I do not love mountaineering. I do not like watching it, I do not like reading about it.
I loved this novella.
(Note: I am friends with the publisher, but that hasn’t impacted on my attitude.)
There is SO MUCH going on in this story, I’m not sure where to start. Obviously I’ve started with the fact that it involved mountaineering… but that doesn’t tell you much. This isn’t just a story about climbing mountains, it’s about an unbeaten mountain on a harsh planet, and it’s about the joys of climbing as well. I don’t understand those joys, but I got a glimmer of an idea about them from reading this.
There’s only so much mountaineering I would read, though, even from the greatest writer. What really sucked me in here is both the relationship between the characters and the voice of the narrator herself, Aisha. Her relationship with her wife, Maggie, seems straightforward and then slowly reveals all of those complexities and unexpected difficulties that characterise real relationships. Their interactions were loving and troubling and selfish and selfless… how they would react to each other was always a bit ambiguous, to me, and that definitely contributed to the tension.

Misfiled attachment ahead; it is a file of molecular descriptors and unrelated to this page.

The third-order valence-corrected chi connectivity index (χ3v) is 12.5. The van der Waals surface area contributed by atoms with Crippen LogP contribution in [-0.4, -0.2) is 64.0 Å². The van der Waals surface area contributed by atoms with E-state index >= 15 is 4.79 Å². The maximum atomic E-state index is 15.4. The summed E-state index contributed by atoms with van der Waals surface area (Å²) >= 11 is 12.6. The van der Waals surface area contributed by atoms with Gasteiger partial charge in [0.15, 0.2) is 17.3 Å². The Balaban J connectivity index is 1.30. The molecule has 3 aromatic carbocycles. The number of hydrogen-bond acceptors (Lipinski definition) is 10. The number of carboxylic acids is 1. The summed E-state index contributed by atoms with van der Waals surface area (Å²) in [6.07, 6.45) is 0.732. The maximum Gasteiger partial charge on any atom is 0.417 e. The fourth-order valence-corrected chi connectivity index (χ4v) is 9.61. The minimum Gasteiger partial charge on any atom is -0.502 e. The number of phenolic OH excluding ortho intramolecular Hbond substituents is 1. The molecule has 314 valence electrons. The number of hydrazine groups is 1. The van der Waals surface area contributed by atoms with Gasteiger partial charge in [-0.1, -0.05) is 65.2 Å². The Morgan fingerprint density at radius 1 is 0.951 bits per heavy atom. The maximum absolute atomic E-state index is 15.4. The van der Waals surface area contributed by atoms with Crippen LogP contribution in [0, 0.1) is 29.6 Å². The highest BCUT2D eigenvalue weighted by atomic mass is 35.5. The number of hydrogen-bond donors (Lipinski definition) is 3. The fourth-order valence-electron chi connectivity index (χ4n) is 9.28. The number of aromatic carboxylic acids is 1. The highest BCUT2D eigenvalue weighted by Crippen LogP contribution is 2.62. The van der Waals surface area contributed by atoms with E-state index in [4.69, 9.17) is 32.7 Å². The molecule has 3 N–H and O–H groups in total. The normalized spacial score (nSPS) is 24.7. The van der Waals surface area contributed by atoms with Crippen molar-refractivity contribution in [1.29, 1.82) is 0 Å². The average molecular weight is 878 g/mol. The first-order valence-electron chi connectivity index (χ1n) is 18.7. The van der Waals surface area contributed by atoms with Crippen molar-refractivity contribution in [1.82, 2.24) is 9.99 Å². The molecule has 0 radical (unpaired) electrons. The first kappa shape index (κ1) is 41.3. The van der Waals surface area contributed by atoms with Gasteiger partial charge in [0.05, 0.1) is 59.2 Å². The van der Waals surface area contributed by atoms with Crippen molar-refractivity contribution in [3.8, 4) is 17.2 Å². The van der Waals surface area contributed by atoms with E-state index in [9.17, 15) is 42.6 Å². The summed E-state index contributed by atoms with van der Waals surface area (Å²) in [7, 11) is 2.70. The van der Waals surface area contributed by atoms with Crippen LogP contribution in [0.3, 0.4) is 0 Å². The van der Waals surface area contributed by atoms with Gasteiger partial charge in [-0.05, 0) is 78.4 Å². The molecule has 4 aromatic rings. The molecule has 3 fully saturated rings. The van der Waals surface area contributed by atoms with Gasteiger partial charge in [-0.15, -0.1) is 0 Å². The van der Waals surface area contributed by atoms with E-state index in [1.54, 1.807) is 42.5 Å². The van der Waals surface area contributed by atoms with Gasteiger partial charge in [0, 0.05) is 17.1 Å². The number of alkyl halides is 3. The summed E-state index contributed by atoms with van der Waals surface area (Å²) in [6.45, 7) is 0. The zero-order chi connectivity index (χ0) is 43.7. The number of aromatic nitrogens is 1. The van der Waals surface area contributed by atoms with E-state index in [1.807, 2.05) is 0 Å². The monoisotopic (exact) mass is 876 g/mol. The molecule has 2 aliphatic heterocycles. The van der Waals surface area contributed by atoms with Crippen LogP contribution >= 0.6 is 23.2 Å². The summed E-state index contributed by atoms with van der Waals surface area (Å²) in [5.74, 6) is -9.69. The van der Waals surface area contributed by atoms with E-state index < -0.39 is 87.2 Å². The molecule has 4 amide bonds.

Aisha, as the narrator, is the person in whose head the reader spends most time, and she’s an appropriately complex person. I loved that Gunn gives us flashbacks to establish a pretty profound backstory for her after we already have a sense of what she’s experiencing in the now. She’s dealing with old injuries – mental and physical – and she has to watch her beloved risk herself on that damned mountain, while also carrying around some old guilt and questions about identity and worries for the future. Basically I just wanted to sit there and pat her hand to make her feel a bit better about the world.
This is a novella, so it doesn’t take long to read. Which is a tragedy, but it also means it’s tightly paced – a few slower, character-driven parts, but always with the knowledge of time passing urgently in the story’s now. Gunn has put a lot of thought into the universe-building that just gets lightly touched on – just enough to make this seem very well-realised. I can well imagine more stories in the broader universe… and possibly more set on Icefall itself. Which I would read, but I may need a bit of space before doing so.
Definitely recommended. Buy here.